Sermon – Passion Sunday

Today is Passion Sunday – the beginning of the two most holy weeks of the Christian calendar. It is, under normal circumstances, our habit at St Oswald’s to read the Passion Gospel on this Sunday rather than on Palm Sunday. Doing so is always a powerfully moving experience – Jesus moving inevitably towards crucifixion and death. There is exaltation, betrayal, humiliation, desertion, forsakenness, terrible pain, and finally that moment of release as Jesus dies and gives himself into his Father’s hands. This terrible series of events is echoed across the world even as we speak as people are tortured in prison cells, or die slow and painful deaths in places where healthcare is inadequate or non-existent. Each time I read the Passion Gospel it seems to be an account of all suffering, past and present, near to home or far away – somehow this story encompasses all pain, desertion, abandonment, pain and death. 

 

But what does this mean, and how does it help? Does it make any difference to people who suffer or who have experienced trauma or abuse? What does it all mean to ordinary Christians? There are many ways of approaching these questions, and, it seems to me that none of them offer a full explanation – none of them make full sense.

 

The German Lutheran theologian, Jurgen Moltman spent much of the war in a prison camp, having surrendered to the first British soldier he met, in order to escape fighting for the Nazi cause. The suffering in the POW camps, along with an awareness of the terrible suffering happening in the Nazi concentration camps changed the course of Moltman’s life. Previously without any religious inclination, Moltman went on to become a Lutheran Pastor and academic theologian – he continues this to this day. 

 

Following the theology of Martin Luther, Moltman describes the events of Good Friday as ‘the death of God’: God died on the cross in the form of Jesus Christ. ‘If God cannot experience human suffering and abandonment, how may God ever love humanity?’ At the heart of Chrisitanity, therefore, is God who has died – this is a very radical idea in comparison to the more frequent image of a remote, unchanging and glorious God, distant from human suffering.

 

So, whenever we suffer, we may think of Jesus Christ crucified on the cross and know that whatever horror we experience, Jesus the son of God has also experienced it too in his crucifixion; and whenever we experience suffering, we may remember that Jesus is there with us, asking the same question “Where is God?” in our suffering. 

 

Moltman draws on the writings of Holocuast survivor, Ellie Wiesel to give us profound example of this:

‘The SS hanged two Jewish men and a youth in front of the whole camp. The men died quickly, but the death throes of the youth lasted for half an hour. ‘Where is God? Where is he?’ someone asked behind me. As the youth still hung in torment in the noose after a long time, I heard the man call again, ‘Where is God now?’ And I heard a voice in myself answer: ‘Where is he? He is here. He is hanging there on the gallows . . .’

 

There are many questions still to be answered in Moltman’s theology, but his is a compassionate understanding of Jesus’ death, and one tied to human suffering. Moltman writes of a God who profoundly shares in human suffering, not of a God who metaphorically pats you on the back and tells you everything is OK.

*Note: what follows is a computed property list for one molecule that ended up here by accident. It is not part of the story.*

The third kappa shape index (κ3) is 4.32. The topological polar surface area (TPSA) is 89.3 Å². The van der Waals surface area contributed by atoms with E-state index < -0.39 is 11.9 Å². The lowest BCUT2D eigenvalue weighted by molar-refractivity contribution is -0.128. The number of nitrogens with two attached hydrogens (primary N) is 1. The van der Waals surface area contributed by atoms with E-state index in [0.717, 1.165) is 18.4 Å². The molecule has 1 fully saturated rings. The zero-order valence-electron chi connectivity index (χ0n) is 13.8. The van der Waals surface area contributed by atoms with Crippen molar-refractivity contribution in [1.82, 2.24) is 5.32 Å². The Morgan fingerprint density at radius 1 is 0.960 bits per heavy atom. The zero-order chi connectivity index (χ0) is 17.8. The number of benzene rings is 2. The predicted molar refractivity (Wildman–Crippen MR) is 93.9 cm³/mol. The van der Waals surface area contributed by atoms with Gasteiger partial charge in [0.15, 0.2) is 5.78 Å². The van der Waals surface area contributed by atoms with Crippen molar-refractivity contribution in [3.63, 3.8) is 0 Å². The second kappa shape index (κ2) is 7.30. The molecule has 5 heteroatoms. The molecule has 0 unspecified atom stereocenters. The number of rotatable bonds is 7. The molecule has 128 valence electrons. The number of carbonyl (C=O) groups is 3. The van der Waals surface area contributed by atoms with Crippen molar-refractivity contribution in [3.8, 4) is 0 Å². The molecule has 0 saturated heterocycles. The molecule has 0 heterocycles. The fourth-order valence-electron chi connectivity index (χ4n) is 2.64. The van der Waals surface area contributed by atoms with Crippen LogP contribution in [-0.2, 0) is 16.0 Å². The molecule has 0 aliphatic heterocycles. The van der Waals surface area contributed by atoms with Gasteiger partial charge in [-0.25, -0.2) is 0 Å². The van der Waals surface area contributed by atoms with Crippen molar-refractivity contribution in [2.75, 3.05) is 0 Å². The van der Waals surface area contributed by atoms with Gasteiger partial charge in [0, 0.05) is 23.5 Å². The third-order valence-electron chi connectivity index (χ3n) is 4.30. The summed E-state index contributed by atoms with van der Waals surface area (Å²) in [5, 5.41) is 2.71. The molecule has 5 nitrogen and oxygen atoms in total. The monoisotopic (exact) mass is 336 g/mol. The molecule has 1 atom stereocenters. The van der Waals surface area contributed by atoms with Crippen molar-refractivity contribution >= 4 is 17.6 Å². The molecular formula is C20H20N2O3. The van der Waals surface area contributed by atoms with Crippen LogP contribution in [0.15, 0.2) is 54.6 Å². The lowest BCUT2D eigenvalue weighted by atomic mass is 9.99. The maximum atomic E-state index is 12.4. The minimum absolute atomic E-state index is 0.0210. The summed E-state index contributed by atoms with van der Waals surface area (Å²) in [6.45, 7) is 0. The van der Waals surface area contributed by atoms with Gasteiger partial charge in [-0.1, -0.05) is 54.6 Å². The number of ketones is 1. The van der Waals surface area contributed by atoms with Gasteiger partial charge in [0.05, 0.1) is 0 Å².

Hans Urs von Balthasar was a Swiss theologian and Roman Catholic Priest. He spent many years contemplating the meaning of Passiontide and Easter with his friend, Adrienne von Speyr, who had a series of mystical experiences of the Passion. The outcome of their collaboration was an understanding of the Passion centered on the Holy Trinity. For Balthasar and Speyr, the crucifixion and descent into hell brought the relationship between God the Father and God the Son (Jesus) to a place where the ties were almost broken: it was the Spirit who maintained the most delicate and flimsy of thread between Father and Son, that prevented the annihilation of this relationship of love, and the implosion of the Holy Trinity which is the very nature of God. 

 

To me this speaks of the interior, mental sufferings of many humans. Many people who have suffered from mental illness will know what the disintegration of ‘the self’ feels like. This is happening all around us as one in four people experience a mental health problem each year in England with one in six people report experiencing anxiety or depression in any given week. Mental disintegration or suffering is often treated with contempt and its victims with unkindness. The theology of von Balthazar and von Speyr challenges these attitudes by placing this internal disintegration at the heart of God. 

 

It is always worth pondering the events of Passiontide with an eye on human suffering. It’s not simply about what Jesus’ death and resurrection save us from, but also about what these events share with us. Somehow, in a way we don’t fully understand, the suffering of Jesus envelops the suffering of the world and humanity in compassion and in love. Passiontide therefore becomes a time for us to exercise compassion towards suffering humanity, and to reach out in love in whatever way we can.

Amen

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